Henry VIII Henry the Eighth Louis XIV Louis the Fourteenth Elizabeth II Elizabeth the Second

##### 10Fractions

Fractions are usually like ordinal numbers, however, there are some exceptions:

 1/2 a half 1/4 a quarter 3/4 three quarters 21/2 two and a half 13/4 one and three quarters

Complete the table.

 1/3 a third 5/8 five eighths 3/5 2/3 1/8 5/6 61/2 23/4

##### 11Dates

In English we write 20 December but we say the twentieth of December or December the twentieth.

We can write the date using dots (.) or slashes (/): 20.12.05 or 20/12/05.

In British English the day of the month comes first and the month follows, so 21.12.05 is 21 December 2005. On the other hand, in American English, the month comes first, and the day second, so 12.01.05 is December 1, 2005.

##### 12Years

We write 1997 and 2005 but say nineteen ninety-seven and two thousand and five or twenty oh five.

We write decades as the 1960s or 1980s or just the ‘80s and we say the nineteen sixties or the nineteen eighties or the eighties. Notice that there is no apostrophe before the s.
Practise saying the following dates:

 31 December 2005 …………………………………………………………………. 6 January 2006 …………………………………………………………………….. 25 February 1987 ………………………………………………………………….. 1 August 2004 ……………………………………………………………………... 11 September 2001 ………………………………………………………………… 1 May 2002 ………………………………………………………………………... 30 June 2003 ………………………………………………………………………. 1 November 1999 …………………………………………………………………. 4 August 1998 …………………………………………………………………….. Your birthday: _____________________________________________________

##### 13Centuries

Note how the names of centuries relate to the years in them.

 1501 – 1600 the 16th century 1601 – 1700 the 17th century 1701 – 1800 the 18th century 1801 – 1900 the 19th century 1901 – 2000 the 20th century

##### 14Numbers as nouns and adjectives

Note that numbers can also function as nouns in both singular and plural.

 a football eleven the eighties

 a five-pound note an eight-month waiting list a ten dollar note a twenty pound price cut a five-foot deep hole a six-mile walk a ten-minute walk to work a two-month old baby an eleven degree fall in temperature a six-foot tall man a five pence stamp a twelve week term four four-hour lessons

##### 15Numbers in English Idioms

Idioms are fixed expressions whose meaning is not immediately obvious from looking at the individual words in the idiom. For example, the expression at the eleventh hour means almost too late, but we cannot deduce this by only looking at the words. Moreover, Slovak uses a little bit different phrase(s) (e.g. v hodine dvanástej, or o päť minút dvanásť) to express the same idea. In addition, while some idioms are fixed in their form, and can be neither changed nor varied, it is possible to make grammatical or vocabulary variations in many other idioms. This makes it difficult for learners of English to study and use idiomatic expressions in suitable situations accurately and appropriately.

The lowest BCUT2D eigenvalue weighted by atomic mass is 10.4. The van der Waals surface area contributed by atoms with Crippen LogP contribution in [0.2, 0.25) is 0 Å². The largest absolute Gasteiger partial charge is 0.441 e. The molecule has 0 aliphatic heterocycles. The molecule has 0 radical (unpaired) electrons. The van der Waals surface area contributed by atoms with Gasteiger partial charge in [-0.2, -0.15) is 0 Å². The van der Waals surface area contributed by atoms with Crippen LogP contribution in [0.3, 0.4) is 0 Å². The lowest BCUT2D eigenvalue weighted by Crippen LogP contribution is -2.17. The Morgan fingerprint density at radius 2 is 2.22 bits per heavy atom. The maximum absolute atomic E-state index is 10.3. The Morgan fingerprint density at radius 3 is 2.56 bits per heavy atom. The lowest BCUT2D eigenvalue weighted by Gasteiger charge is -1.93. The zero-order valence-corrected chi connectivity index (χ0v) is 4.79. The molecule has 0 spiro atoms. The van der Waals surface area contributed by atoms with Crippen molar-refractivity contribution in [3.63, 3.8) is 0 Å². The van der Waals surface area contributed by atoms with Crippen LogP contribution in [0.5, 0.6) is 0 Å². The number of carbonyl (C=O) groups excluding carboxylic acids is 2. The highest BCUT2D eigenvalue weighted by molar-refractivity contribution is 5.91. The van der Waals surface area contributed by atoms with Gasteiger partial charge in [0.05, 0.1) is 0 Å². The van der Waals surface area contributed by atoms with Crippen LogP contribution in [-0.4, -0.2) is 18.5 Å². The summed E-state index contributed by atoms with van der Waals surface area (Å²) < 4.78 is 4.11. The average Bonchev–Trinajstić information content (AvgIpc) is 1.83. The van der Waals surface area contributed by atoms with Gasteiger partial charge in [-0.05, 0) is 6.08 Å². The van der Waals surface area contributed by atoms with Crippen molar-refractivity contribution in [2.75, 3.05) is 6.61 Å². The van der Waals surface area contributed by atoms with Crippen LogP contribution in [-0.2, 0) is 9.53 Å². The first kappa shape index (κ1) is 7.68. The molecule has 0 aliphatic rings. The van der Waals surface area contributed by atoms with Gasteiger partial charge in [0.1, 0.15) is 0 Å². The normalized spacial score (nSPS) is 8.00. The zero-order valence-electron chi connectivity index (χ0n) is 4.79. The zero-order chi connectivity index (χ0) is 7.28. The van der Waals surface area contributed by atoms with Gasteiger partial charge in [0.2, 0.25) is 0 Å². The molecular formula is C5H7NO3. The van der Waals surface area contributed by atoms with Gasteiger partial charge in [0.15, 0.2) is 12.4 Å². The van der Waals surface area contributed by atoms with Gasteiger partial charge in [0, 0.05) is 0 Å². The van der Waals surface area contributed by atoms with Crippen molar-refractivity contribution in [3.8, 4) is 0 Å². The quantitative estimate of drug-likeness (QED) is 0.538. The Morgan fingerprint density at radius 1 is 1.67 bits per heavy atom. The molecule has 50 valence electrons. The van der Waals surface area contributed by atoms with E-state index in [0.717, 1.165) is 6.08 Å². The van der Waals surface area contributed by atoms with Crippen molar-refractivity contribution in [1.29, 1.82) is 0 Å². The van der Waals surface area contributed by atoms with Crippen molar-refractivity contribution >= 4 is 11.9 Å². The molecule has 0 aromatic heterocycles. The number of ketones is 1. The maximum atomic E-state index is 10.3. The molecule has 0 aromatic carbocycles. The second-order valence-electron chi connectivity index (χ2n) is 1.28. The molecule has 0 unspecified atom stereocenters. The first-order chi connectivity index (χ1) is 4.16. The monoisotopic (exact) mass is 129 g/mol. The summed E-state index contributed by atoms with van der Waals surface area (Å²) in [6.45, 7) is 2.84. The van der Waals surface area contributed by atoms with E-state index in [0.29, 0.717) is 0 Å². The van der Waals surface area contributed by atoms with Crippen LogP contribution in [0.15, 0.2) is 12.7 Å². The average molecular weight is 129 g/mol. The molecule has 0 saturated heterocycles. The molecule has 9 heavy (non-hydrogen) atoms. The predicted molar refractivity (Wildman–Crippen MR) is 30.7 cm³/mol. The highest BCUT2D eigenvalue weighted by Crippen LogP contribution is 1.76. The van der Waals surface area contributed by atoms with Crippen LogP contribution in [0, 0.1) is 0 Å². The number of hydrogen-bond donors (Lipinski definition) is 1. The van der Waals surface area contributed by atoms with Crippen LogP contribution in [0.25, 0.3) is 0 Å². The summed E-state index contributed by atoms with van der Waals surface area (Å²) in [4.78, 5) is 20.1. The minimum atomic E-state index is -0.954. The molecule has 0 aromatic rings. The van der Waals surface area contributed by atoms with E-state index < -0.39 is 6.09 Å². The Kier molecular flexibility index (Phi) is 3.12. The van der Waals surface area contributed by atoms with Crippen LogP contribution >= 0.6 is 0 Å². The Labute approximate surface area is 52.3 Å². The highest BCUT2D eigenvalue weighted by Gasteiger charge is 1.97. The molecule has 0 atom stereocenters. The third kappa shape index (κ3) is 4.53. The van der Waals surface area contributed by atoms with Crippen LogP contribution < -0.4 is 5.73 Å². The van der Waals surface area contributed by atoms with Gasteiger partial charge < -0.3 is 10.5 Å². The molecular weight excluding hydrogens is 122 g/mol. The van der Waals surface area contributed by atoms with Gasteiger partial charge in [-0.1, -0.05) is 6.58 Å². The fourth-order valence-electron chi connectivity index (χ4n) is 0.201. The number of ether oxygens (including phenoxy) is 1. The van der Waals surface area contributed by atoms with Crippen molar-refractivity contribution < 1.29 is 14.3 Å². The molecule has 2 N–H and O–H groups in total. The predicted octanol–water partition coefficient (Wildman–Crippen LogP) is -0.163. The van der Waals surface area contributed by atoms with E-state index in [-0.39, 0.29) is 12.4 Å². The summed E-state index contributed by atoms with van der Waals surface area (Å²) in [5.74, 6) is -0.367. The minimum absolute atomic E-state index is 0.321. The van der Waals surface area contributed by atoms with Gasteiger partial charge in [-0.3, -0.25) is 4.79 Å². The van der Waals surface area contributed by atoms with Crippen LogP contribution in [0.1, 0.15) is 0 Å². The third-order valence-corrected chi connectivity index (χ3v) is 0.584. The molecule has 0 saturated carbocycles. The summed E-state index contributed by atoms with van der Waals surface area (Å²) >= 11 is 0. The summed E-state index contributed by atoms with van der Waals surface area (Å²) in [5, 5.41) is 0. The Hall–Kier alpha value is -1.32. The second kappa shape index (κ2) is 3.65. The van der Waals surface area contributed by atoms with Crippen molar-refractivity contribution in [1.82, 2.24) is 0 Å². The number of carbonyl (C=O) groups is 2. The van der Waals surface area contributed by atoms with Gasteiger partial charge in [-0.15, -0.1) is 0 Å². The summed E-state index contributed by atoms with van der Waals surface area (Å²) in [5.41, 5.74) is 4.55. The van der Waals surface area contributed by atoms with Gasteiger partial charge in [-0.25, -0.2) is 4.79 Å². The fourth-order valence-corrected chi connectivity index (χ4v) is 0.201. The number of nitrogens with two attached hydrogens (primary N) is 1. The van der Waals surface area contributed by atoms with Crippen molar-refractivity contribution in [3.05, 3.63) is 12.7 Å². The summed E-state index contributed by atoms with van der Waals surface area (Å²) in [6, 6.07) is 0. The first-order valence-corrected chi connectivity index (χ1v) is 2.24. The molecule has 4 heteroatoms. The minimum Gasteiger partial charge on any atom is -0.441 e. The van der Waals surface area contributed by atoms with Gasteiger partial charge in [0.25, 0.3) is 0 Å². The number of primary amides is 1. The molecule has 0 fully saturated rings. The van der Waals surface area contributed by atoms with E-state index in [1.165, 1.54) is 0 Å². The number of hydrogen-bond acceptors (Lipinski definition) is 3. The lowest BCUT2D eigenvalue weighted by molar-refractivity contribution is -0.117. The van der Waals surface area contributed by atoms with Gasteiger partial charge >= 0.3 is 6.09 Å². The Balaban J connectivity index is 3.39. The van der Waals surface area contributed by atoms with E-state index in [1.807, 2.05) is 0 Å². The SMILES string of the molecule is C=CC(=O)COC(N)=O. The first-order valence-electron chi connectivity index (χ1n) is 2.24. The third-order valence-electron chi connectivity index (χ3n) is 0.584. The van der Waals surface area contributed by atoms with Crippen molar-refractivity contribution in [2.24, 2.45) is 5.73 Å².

Negotiators reached agreement at the eleventh hour, just in time to avoid bringing production to a complete standstill.
Idioms below are based on the fact that all of them contain a number or numbers. Read them and try to find some equivalents in Slovak. Learn them by heart.

 Thanks a million! A bird in the hand is worth two in the bush. I’m in seventh heaven. Danny: Comenius University is the best university in the whole region. John: Yes, it’s second to none, isn’t it? Mary: Professor Komornik is the cleverest man I’ve ever met. Kate: Yes, he’s second to none, isn’t he? The Browns wanted to move next month but their new house is being built very slowly. It happens this way nine times out of ten. Martin is an adult now so he has to learn to stand on his own two feet. The Queen is a very famous person, but she has always kept both feet on the ground. As George is a very ambitious man, he will never settle for second best. Living in France and working in the United Kingdom gives Frank Peters the best of both worlds – British salaries and a French lifestyle. We were at sixes and sevens for about a week after we arrived in London. ‘Who do you think is to blame – the management or the blue-collar workers?’ ‘It’s six of one and half a dozen of the other.’

English for Managers I